The producer of a hit BBC show sold all over the world is preparing to turn the Man Booker Prize-winning novel The Luminaries - set in 1866 Hokitika - into a TV mini-series.

Author Eleanor Catton, who is due to visit Hokitika next month, revealed yesterday she had insisted the production be filmed in New Zealand.

She plans to bring screen producer Andrew Woodhead to the West Coast, and in particular Hokitika, where the goldrush murder-mystery novel is set.

Mr Woodhead's online profile includes TV shows Law and Order (UK), smash BBC hit Spooks, and Sinbad. Spooks was broadcast around the world.


Catton told the Greymouth Star today she could not have foreseen how far her book would go: "It has just continued to be surprising."

She signed on to have her book turned into a television series in August, even before it was short-listed for the international literary prize. She said the deal was not dependent on her winning.

Catton subsequently met with Mr Woodhead and said they shared a similar appreciation of art and literature.

"One of the reasons I was really excited about working with Andrew was we had met in London and it seemed like his heart was in the right place."

She did not want to adapt the book for a screenplay herself as she felt it needed a fresh look.

Catton said she was a fan of box sets of television shows and that was a drawcard, rather than a Hollywood movie adaptation.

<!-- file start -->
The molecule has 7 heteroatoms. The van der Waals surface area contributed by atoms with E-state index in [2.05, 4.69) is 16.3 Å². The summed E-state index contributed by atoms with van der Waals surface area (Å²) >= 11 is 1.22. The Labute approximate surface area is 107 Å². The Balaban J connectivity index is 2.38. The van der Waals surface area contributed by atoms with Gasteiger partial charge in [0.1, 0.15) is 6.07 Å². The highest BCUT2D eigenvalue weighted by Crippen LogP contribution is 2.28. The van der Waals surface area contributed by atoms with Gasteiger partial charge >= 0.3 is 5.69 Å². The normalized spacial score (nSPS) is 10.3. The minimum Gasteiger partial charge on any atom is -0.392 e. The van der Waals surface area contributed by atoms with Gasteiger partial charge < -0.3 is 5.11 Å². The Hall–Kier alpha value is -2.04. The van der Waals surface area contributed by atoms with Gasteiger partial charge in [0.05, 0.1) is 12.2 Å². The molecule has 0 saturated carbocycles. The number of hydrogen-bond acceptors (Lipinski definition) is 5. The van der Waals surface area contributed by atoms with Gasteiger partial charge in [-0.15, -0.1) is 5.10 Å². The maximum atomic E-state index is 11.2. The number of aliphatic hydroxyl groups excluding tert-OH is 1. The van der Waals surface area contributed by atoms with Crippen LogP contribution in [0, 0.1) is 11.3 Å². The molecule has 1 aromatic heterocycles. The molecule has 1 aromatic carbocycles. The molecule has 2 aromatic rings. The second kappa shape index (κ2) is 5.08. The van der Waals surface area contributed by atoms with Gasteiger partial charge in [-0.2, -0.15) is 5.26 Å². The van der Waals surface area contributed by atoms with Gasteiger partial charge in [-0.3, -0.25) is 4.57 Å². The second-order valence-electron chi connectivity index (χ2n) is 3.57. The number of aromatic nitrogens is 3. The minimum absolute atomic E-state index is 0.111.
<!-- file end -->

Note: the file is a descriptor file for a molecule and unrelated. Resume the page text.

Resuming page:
"That was one of the big attractions of making a piece of television ... longer story arcs and time to develop the characters. I was really keen for that."

She did not expect the show to be completed any time soon, as it still needed a screen writer, then a director.


She was unsure what control she would have over film locations, but said the West Coast would lend itself well.

"The thing about the West Coast is there are so many stretches that are untouched. To create a 19th century location on the West Coast wouldn't be hard."

Heritage Hokitika chairman Bernie Preston said a TV series should really put Hokitika on the map.

"It (the book) throws a real spot of light on our goldrush history. I hope it goes ahead and is a success."

Hokitika Museum has already been catering for increasing numbers of fans of The Luminaries looking out for features mentioned in the 832-page book.

Museum director Julia Bradshaw said that with all the historic buildings gone, they were finding other ways to help tourists.

"We show them photographs, so they can see what the town was like at the time. That's what people want, help with their imagination."

Although the buildings were gone, the beach, river and mountains remained.

"Those things don't change," Ms Bradshaw said.

- The Greymouth Star